“Some years ago, as a way of coming to terms with my ethnicity, I began integrating into my predominantly abstract paintings images from traditional Japanese woodblock prints to illustrate the concept of duality – of being Japanese and Canadian.
“Rocks are the exposed bones of the earth. Their size, solidity and longevity appeal to me, and the forces that form and sculpt them intrigue me.”
What are we really seeing when we look at another person? This is one variant of a question that two new shows at Studio 22 seem to be asking.
Flesh and Bone is a show of two separate, yet complimentary, bodies of work by two unique artists that viewed side by side reminds us of our own mortality and suggests that perhaps beauty is not only skin deep.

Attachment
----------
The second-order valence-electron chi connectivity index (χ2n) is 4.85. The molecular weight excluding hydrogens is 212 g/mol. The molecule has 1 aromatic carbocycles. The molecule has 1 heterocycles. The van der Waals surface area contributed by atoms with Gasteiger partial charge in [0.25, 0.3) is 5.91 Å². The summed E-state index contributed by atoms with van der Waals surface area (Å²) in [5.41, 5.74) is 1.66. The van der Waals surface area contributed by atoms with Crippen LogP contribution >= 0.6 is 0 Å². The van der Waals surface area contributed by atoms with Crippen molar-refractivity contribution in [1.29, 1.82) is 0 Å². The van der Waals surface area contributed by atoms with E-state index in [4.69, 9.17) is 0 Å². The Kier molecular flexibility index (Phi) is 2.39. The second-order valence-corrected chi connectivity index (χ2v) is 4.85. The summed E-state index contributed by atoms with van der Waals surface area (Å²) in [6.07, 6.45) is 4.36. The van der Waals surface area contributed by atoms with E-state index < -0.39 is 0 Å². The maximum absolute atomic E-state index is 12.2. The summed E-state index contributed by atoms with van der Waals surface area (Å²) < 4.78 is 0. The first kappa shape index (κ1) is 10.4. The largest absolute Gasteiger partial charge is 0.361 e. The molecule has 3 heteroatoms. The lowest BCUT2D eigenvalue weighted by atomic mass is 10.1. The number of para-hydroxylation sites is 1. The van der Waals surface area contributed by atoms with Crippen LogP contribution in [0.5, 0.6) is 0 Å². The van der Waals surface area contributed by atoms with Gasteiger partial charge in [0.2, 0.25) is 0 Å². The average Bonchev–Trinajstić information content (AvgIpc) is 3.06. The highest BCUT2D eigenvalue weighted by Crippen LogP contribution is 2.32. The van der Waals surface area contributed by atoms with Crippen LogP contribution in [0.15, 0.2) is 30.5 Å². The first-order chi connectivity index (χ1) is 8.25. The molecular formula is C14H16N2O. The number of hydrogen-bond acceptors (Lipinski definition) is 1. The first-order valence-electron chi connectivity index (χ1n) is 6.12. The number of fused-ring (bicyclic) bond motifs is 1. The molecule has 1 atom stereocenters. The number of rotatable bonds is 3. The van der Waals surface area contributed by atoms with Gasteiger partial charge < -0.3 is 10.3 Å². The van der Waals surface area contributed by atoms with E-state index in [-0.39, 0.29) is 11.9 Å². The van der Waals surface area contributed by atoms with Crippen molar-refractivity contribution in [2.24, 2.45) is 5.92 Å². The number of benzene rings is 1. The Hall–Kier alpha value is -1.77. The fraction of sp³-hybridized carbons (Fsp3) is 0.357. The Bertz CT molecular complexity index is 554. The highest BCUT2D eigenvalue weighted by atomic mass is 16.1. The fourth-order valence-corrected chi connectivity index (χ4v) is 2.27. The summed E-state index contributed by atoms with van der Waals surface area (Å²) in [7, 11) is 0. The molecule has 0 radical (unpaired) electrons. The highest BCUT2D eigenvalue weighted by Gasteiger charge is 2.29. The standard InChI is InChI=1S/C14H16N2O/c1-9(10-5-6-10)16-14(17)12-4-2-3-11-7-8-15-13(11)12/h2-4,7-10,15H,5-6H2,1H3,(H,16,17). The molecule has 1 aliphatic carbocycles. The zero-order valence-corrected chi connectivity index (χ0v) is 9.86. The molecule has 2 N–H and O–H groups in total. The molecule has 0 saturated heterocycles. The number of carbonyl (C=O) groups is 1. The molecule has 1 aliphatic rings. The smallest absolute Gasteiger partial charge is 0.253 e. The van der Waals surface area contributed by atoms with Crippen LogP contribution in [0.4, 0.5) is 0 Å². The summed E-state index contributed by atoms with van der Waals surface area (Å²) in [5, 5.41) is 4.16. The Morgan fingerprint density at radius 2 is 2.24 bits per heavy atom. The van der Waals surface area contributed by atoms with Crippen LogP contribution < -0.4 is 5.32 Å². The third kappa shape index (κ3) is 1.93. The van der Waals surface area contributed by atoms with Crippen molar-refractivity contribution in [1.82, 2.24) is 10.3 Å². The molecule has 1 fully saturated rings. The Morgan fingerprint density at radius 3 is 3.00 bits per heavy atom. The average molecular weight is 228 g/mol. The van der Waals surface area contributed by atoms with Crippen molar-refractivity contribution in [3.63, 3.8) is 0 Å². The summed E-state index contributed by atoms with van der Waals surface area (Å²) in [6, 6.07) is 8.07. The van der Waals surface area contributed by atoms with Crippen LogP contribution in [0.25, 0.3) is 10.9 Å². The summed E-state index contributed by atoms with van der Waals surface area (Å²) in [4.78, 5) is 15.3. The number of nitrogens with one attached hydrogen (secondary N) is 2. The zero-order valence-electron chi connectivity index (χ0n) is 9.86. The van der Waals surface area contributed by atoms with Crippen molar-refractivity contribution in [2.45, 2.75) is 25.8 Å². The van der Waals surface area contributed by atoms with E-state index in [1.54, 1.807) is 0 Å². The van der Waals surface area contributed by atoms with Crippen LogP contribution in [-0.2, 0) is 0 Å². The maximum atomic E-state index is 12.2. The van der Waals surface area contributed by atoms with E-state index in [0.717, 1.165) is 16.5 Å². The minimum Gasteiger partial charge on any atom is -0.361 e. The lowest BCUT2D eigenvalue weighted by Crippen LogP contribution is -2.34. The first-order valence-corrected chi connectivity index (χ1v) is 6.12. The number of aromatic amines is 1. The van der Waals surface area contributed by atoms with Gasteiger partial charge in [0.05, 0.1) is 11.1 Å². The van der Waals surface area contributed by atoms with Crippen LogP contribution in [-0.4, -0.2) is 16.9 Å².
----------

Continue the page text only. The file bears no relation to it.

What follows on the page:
Human beings are wonderful actors. Our masks help us get into character and we call on our counterpart as needed to act out the scene as the script requires.
The paintings seen here represent my growing attention to landscapes, with nearly all subjects being only minutes away from my west Niagara studio.
What I experience when I look at Evelyn Rapin’s paintings isn’t quite thought or thinking. No. Rapin’s paintings compel associations that skip like a stone across the pond of memory and insist on a response.